Can a Ex-Felon Own Black Powder Guns?


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Zeke Menuar
July 6, 2005, 11:28 PM
A co-worker asked me this question and I didn't have the answer.

The co-worker in question was convicted of a non-violent Class A felony in Oregon. He is off supervision.

Can he possess old timey guns like flintlocks and other black powder firearms?

What about the newfangled in-line muzzleloaders?

Can a felon's gun rights ever be restored?

Thanks
ZM

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2nd Amendment
July 6, 2005, 11:42 PM
I believe it depends on the state, but in most it's still allowed. Years ago I knew an old timer who had been convicted of something(I forget right now) who carried an old BP revolver everywhere he went. Perfectly legal then and I don't know of any changes since.

Getting rights "restored"? Ha!

Standing Wolf
July 6, 2005, 11:53 PM
Getting rights "restored"? Ha!

A great many states restore felons' voting rights; to the best of my knowledge, however, no states restore felons' Second Amendment civil rights.

Sharps Shooter
July 7, 2005, 12:09 AM
I think it's legal for an ex-felon to have a black powder rifle. In Idaho at least. My buddy's son-in-law is an ex-felon (dope) and he hunts with one of those in-line muzzle loaders. It seems like it's called a "Knight," but I'm not sure. He has told me he can't legally carry a regular cartridge rifle.

Khaotic
July 7, 2005, 09:59 AM
As far as I am aware... (could be wrong, feel free to correct) most states don't care very much about BP ownership, far as that goes.

Michigan is apparently one of the exceptions, they do have some related controls.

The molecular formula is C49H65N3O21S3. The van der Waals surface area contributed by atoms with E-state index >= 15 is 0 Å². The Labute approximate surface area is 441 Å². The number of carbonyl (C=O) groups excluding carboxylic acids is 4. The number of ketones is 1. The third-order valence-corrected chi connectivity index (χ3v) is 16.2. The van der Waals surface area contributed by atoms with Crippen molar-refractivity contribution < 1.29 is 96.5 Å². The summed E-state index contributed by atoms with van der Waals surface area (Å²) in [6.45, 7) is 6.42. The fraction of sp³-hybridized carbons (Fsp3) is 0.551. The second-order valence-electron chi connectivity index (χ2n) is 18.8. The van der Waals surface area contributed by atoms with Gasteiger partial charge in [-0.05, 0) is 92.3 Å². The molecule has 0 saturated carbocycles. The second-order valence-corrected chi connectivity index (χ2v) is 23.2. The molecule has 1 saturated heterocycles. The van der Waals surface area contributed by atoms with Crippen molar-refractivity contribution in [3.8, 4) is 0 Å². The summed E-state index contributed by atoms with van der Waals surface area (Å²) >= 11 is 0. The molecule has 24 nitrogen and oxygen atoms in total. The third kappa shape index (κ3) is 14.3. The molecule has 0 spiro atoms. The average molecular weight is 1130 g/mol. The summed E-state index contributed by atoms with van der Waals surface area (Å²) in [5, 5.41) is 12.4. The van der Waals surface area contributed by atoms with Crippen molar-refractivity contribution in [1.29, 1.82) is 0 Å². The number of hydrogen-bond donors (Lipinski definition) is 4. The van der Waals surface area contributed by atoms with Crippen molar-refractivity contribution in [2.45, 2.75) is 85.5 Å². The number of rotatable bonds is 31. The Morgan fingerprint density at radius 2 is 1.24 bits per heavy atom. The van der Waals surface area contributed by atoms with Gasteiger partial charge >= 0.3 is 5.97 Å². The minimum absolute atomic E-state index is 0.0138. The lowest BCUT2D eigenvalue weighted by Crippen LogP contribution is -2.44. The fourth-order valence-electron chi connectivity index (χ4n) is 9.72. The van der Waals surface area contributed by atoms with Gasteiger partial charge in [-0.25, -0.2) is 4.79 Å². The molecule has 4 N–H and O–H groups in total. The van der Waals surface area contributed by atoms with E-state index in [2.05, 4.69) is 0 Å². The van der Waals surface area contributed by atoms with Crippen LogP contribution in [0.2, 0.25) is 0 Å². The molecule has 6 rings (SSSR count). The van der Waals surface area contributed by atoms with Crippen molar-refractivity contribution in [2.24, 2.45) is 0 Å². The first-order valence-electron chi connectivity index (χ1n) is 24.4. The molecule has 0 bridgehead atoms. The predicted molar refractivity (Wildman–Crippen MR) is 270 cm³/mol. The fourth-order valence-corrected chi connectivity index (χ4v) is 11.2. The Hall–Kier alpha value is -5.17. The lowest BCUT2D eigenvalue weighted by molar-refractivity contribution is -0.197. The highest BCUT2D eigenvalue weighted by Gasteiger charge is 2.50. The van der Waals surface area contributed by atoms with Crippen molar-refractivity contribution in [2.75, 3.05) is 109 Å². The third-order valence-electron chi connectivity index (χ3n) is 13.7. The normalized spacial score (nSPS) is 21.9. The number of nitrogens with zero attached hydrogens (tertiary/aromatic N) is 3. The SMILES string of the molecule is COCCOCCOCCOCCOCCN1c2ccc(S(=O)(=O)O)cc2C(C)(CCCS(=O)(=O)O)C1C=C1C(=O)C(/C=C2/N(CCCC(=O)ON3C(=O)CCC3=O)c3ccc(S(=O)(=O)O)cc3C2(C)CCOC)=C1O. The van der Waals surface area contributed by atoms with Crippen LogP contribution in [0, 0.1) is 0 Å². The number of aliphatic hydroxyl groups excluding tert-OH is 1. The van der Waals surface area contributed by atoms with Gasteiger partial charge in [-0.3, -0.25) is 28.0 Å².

It'd be helpful if someone more knowledgeable chimed in here.
(hint, hint :o )

-K

captain obvious
July 7, 2005, 10:10 AM
In WV you can mail order a BP weapon as if it was a book - same goes for most states, I believe, with Michigan standing out in my mind as one exception.

armoredman
July 7, 2005, 10:12 AM
Emphatically no. Check local and state laws for what a firearm is described as. In AZ, felons in possession of a BP firearm will be treated the same as a cartridge firearm, all the time.
The funny/sad thing is, the only felons carrying BP would be the ones who are trying to be law abiding....

WT
July 7, 2005, 10:24 AM
He is NOT an ex-felon. He IS a felon.

In my state he can't touch a gun.

GunGoBoom
July 7, 2005, 10:29 AM
Guys, I got this straight from the horse's mouth - a guy that did some federal time, and is a big hunter. Check with a *local* criminal defense lawyer to be sure, but apparently here's the deal in OK:

-Inline muzzleloaders using 209 primers ===> NO
-Traditional muzzeloaders using caps/nipples with external hammer, & black powder ===> YES, that is ok.

Gung-Ho
July 7, 2005, 11:14 AM
He is NOT an ex-felon. He IS a felon.

Yeah. He probably parked to far from the curb. :rolleyes:

wdlsguy
July 7, 2005, 01:02 PM
Texas Penal Code § 46.04. UNLAWFUL POSSESSION OF FIREARM.
(a) A person who has been convicted of a felony commits an offense if he possesses a firearm:
(1) after conviction and before the fifth anniversary of the person's release from confinement following conviction of the felony or the person's release from supervision under community supervision, parole, or mandatory supervision, whichever date is later; or
(2) after the period described by Subdivision (1), at any location other than the premises at which the person lives.
...
(e) An offense under Subsection (a) is a felony of the third degree. An offense under Subsection (b) or (c) is a Class A misdemeanor.


Texas Penal Code § 46.01. DEFINITIONS.
In this chapter:
...
(3) "Firearm" means any device designed, made, or adapted to expel a projectile through a barrel by using the energy generated by an explosion or burning substance or any device readily convertible to that use. Firearm does not include a firearm that may have, as an integral part, a folding knife blade or other characteristics of weapons made illegal by this chapter and that is:
(A) an antique or curio firearm manufactured before 1899; or
(B) a replica of an antique or curio firearm manufactured before 1899, but only if the replica does not use rim fire or center fire ammunition.
...

TarpleyG
July 7, 2005, 02:53 PM
ERROR 1776: file corrupt: config.america – reboot constitution? (Y/N)
:D :D :D

Gung-Ho
July 7, 2005, 05:57 PM
Did you check out the hot links on Y/N??? :D

SHOOT1SAM
July 7, 2005, 07:29 PM
First of all, I may be completely wrong here, so I just want to state that for the record.